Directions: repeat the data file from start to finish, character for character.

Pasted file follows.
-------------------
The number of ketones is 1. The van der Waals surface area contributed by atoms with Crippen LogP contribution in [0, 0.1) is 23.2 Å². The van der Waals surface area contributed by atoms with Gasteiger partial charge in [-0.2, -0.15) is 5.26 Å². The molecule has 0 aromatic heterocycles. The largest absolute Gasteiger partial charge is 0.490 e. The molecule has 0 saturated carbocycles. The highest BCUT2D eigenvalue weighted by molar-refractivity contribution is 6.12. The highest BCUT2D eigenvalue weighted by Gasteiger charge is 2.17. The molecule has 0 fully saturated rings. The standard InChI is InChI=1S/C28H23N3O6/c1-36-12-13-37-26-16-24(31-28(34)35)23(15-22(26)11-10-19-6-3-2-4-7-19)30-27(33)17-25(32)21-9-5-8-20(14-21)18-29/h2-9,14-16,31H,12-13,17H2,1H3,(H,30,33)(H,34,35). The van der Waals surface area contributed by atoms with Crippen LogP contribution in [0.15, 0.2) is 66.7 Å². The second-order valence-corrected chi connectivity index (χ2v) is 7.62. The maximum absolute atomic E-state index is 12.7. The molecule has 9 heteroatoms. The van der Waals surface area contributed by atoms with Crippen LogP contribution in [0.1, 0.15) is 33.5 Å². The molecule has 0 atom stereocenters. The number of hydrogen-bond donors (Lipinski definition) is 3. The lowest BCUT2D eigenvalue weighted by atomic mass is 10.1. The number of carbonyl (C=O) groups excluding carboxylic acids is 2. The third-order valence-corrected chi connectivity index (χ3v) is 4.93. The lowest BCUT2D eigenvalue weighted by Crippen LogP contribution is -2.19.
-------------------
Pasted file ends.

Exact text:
The number of ketones is 1. The van der Waals surface area contributed by atoms with Crippen LogP contribution in [0, 0.1) is 23.2 Å². The van der Waals surface area contributed by atoms with Gasteiger partial charge in [-0.2, -0.15) is 5.26 Å². The molecule has 0 aromatic heterocycles. The largest absolute Gasteiger partial charge is 0.490 e. The molecule has 0 saturated carbocycles. The highest BCUT2D eigenvalue weighted by molar-refractivity contribution is 6.12. The highest BCUT2D eigenvalue weighted by Gasteiger charge is 2.17. The molecule has 0 fully saturated rings. The standard InChI is InChI=1S/C28H23N3O6/c1-36-12-13-37-26-16-24(31-28(34)35)23(15-22(26)11-10-19-6-3-2-4-7-19)30-27(33)17-25(32)21-9-5-8-20(14-21)18-29/h2-9,14-16,31H,12-13,17H2,1H3,(H,30,33)(H,34,35). The van der Waals surface area contributed by atoms with Crippen LogP contribution in [0.15, 0.2) is 66.7 Å². The second-order valence-corrected chi connectivity index (χ2v) is 7.62. The maximum absolute atomic E-state index is 12.7. The molecule has 9 heteroatoms. The van der Waals surface area contributed by atoms with Crippen LogP contribution in [0.1, 0.15) is 33.5 Å². The molecule has 0 atom stereocenters. The number of hydrogen-bond donors (Lipinski definition) is 3. The lowest BCUT2D eigenvalue weighted by atomic mass is 10.1. The number of carbonyl (C=O) groups excluding carboxylic acids is 2. The third-order valence-corrected chi connectivity index (χ3v) is 4.93. The lowest BCUT2D eigenvalue weighted by Crippen LogP contribution is -2.19.